Radiation Therapy for Breast Cancer

Jun 12


Rinki Rawat

Rinki Rawat

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Radiation therapy,Radiation Therapy for Breast Cancer Articles also known as radiotherapy, is among most effective techniques to destroy cancer cells in the breast. The technique has capability to reduce the recurrence of breast cancer by 70 percent. Many people fear of the discomfort and aftermaths, but radiation therapy is far easier to tolerate and has limited after-effects than other treatment procedures. The procedure of radiation treatment is done under the guidance of radiation oncologist, a health care expert specialising in radiation therapy.

The technique is preferred over surgical procedure as it guarantees that all cancer cells are removed from the body. High-energy beam such as light and x-rays are targeted at the cancer cells to damage them. The high-energy beams, which are invisible to the human eye, damage cancer cell’s DNA so that it does not divide any further. The radiations directed at cancer cells may also damage few normal cells in the path, making body vulnerable to complications.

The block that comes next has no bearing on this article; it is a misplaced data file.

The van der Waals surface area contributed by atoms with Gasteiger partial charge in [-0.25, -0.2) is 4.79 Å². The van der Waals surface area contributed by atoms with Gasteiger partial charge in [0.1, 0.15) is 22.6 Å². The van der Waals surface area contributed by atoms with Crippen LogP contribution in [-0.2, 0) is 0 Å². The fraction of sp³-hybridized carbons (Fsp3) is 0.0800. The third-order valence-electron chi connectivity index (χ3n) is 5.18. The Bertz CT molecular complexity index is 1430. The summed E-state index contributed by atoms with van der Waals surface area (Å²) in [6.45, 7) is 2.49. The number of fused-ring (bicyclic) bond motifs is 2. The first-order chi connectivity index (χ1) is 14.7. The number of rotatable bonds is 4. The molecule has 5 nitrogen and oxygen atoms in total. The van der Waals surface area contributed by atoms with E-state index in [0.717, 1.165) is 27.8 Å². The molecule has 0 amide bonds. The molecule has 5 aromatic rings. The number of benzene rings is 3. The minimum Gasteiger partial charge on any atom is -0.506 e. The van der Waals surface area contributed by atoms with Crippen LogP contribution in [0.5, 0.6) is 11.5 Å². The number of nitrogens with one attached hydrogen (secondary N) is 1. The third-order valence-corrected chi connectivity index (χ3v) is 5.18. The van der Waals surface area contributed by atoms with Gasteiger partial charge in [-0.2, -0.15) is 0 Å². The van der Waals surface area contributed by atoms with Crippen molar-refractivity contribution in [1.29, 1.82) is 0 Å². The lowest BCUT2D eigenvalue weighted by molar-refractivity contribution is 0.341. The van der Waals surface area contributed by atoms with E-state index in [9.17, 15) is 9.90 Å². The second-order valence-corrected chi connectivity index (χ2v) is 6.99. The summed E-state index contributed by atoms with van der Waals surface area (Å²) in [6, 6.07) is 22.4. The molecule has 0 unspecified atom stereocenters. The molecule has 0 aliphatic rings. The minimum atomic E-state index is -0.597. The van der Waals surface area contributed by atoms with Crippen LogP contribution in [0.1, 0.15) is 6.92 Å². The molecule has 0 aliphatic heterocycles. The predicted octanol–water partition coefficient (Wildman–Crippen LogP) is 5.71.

Cancer cells in breast cancer grow and multiply at a rapid pace. This progression is slowed or stopped by the effect of radiations. As cancer cells get distorted everywhere and healthy cells are less organised, it becomes difficult to repair the damage done by radiation. But, the cancer cells are more easily destroyed by radiation therapy, while normal cells are better able to repair themselves and survive the treatment.

Ways to deliver Radiation Therapy

Radiation therapy can be delivered in two ways to treat the affected tissues. First way is by assistance of a machine called linear accelerator that delivers radiation from outside the body. Using pellets or seeds that give off radiations from within the body is another way to deliver radiation therapy. These ways can treat affected tissues of the breast area and lymph nodes.

Types of Radiation

1. External Radiation: The most common radiation type, external radiation is ideally given after lumpectomy and mastectomy.
2. Internal Radiation: The treatment is usually done after lumpectomy.
3. Intraoperative Radiation: Newly discovered radiation treats  known as intraoperative radiation therapy (IORT). IORT is generally done after the cancer has been removed or during lumpectomy.

Side Effects of Radiation Therapy

The foremost side effect of radiation therapy is to the skin area which has been treated. The skin reaction looks similar to sunburn, but has more redness. The sunburn is accompanied by itching, soreness, burning and possible peeling. There is no escape as the radiations have tendency to influence skin and cause reaction.